SINGAPORE: From the end of this year, all new buildings will face higher minimum energy performance requirements, said the Building and Construction Authority (BCA) in a media release on Thursday (Mar 4).
New developments being submitted for planning approval from the fourth quarter will have to be 50 per cent more energy efficient compared to 2005 levels, up from the current 30 per cent requirement.
Similar increases apply for existing buildings undergoing major retrofitting.
From 2022, they will have to be made 40 per cent more energy efficient compared to 2005 levels, an increase from the 25 per cent under current regulations.
The move comes as more ambitious sustainability targets have been set under the latest edition of the Singapore Green Building Masterplan (SGBMP).
“The built environment sector plays an important role in achieving our vision of a greener and more sustainable Singapore,” said Minister of State for National Development Tan Kiat How who announced the initiative in Parliament.
These new energy performance requirements are comparable to current Green Mark Platinum standards, said BCA, referring to the highest rating under the system that evaluates a building’s environmental impact and performance.
It added that it is reviewing this Green Mark scheme to raise its standards accordingly.
“The revised scheme will raise energy performance standards and place greater emphasis on other aspects of sustainability such as health and wellbeing, and how the buildings are designed for long-term maintainability,” said Mr Tan.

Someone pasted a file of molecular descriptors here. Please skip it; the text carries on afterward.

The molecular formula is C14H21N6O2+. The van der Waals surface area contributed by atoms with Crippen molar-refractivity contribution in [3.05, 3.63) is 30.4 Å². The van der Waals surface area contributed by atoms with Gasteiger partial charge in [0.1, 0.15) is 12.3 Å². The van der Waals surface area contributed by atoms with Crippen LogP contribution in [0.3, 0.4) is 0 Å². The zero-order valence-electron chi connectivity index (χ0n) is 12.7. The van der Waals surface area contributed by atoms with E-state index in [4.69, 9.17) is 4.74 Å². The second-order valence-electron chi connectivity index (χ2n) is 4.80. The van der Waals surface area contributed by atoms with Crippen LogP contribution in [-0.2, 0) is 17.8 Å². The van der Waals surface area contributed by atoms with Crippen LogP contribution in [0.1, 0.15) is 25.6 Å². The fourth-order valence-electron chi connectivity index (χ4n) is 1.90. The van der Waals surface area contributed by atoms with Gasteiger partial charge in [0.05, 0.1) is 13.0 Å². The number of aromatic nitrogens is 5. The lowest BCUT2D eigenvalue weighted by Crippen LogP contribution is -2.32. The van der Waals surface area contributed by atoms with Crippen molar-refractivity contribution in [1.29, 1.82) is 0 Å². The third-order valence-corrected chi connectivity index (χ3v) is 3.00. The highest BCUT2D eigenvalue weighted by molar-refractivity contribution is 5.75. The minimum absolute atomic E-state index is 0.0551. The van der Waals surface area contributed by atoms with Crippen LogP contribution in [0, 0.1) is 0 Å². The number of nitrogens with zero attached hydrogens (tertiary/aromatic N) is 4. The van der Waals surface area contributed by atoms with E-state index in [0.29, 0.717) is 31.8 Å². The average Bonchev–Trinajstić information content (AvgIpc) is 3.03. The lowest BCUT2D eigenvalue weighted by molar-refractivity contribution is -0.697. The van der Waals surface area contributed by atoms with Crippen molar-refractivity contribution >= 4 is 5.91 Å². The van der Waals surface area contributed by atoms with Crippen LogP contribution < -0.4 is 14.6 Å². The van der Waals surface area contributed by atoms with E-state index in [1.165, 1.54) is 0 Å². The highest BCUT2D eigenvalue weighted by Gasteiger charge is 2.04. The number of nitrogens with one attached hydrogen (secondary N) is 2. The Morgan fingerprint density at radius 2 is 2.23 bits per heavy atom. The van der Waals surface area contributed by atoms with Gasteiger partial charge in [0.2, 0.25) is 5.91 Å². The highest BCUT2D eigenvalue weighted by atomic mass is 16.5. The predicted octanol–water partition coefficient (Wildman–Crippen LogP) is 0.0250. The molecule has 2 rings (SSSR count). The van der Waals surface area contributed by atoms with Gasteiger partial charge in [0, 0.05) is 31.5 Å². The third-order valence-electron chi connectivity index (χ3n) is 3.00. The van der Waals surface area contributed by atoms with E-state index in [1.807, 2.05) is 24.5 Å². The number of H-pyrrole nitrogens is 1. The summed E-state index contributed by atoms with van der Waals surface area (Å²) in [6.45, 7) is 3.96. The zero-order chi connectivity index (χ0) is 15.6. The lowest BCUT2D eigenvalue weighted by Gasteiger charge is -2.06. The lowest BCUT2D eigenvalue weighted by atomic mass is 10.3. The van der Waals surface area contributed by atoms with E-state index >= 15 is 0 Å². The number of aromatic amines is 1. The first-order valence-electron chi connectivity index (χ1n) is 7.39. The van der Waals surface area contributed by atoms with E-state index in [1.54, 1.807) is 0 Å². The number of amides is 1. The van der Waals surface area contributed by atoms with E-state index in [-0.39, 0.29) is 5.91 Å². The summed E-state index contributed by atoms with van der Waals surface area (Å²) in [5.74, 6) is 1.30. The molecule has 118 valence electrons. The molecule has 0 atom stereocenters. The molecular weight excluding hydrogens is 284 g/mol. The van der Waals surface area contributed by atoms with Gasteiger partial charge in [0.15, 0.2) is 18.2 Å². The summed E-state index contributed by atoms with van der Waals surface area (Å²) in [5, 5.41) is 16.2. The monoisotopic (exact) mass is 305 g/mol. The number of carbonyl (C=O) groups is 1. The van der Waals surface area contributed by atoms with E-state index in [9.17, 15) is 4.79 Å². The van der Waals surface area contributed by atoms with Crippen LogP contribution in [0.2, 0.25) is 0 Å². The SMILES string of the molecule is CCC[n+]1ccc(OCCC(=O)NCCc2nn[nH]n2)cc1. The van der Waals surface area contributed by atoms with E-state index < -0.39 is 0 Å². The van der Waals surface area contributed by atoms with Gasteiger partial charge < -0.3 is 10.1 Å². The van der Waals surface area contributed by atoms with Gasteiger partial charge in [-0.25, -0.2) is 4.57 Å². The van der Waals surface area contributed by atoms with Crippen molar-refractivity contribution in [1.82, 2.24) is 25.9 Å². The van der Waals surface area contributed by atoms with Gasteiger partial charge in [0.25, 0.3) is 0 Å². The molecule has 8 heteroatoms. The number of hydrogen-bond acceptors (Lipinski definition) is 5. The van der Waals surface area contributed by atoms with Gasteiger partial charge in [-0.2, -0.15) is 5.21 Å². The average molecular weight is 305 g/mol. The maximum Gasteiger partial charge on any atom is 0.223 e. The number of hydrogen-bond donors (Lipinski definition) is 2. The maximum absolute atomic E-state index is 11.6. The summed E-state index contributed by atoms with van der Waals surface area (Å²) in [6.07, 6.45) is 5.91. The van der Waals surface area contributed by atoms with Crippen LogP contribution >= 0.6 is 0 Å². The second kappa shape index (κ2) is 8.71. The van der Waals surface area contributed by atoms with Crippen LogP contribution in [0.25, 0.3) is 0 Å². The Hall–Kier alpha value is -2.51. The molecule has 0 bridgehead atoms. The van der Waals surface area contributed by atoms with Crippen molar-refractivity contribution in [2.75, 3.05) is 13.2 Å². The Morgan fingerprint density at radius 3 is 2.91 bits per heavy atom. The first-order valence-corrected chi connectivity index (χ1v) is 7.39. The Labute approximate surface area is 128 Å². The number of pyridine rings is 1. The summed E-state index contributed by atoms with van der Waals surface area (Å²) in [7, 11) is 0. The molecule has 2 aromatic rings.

He added that the new standards will be trialled from the second quarter of 2021, and industry feedback will be considered before the revisions are rolled out.
TIGHTER BUILDABILITY FRAMEWORK
Mr Tan said there have been “good productivity outcomes” from adopting Design for Manufacturing and Assembly (DfMA) technology, and authorities plan to make it the default building method for large projects.
To drive DfMA adoption, BCA will be raising minimum buildable design scores (B-scores) under the Buildability Framework.
This framework encourages labour-efficient designs and technologies, with productive designs and technologies scoring more points than labour-intensive ones.
The minimum scores will be raised for all industrial, commercial and institutional buildings with a gross floor area (GFA) of at least 25,000 sq m from April 2022.
This means that eventually, around 80 per cent of the GFA of all projects submitted for approval will be subject to the higher minimum B-score, said Mr Tan.
But he added that BCA will consult the industry in the coming months before firming up the enhanced standards.
In the bigger picture, this would help Singapore hit its target of 70 per cent DfMA adoption by 2025, he said.
BCA said it will support firms in meeting these new targets, adding that grants are available whether they are for public or private sector projects.
It added that it has training programmes at the BCA Academy to help firms raise their competency in DfMA.